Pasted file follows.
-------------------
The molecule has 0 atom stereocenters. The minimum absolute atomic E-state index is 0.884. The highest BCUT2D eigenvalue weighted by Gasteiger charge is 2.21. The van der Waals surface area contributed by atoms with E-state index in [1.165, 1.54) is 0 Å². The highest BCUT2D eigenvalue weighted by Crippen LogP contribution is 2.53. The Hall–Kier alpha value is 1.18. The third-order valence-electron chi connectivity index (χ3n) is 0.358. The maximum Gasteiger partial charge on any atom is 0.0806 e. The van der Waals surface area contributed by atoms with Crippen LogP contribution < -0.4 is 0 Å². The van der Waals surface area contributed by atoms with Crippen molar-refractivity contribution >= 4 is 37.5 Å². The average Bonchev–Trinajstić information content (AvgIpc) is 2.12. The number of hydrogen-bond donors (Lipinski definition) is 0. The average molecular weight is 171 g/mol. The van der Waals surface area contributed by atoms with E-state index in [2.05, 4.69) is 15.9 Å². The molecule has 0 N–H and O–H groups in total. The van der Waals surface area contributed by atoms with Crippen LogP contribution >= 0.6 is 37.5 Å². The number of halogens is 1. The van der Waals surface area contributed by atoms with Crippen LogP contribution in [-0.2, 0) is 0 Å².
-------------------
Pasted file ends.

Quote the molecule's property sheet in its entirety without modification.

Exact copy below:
The molecule has 0 atom stereocenters. The minimum absolute atomic E-state index is 0.884. The highest BCUT2D eigenvalue weighted by Gasteiger charge is 2.21. The van der Waals surface area contributed by atoms with E-state index in [1.165, 1.54) is 0 Å². The highest BCUT2D eigenvalue weighted by Crippen LogP contribution is 2.53. The Hall–Kier alpha value is 1.18. The third-order valence-electron chi connectivity index (χ3n) is 0.358. The maximum Gasteiger partial charge on any atom is 0.0806 e. The van der Waals surface area contributed by atoms with Crippen LogP contribution < -0.4 is 0 Å². The van der Waals surface area contributed by atoms with Crippen molar-refractivity contribution >= 4 is 37.5 Å². The average Bonchev–Trinajstić information content (AvgIpc) is 2.12. The number of hydrogen-bond donors (Lipinski definition) is 0. The average molecular weight is 171 g/mol. The van der Waals surface area contributed by atoms with E-state index in [2.05, 4.69) is 15.9 Å². The molecule has 0 N–H and O–H groups in total. The van der Waals surface area contributed by atoms with Crippen LogP contribution >= 0.6 is 37.5 Å². The number of halogens is 1. The van der Waals surface area contributed by atoms with Crippen LogP contribution in [-0.2, 0) is 0 Å².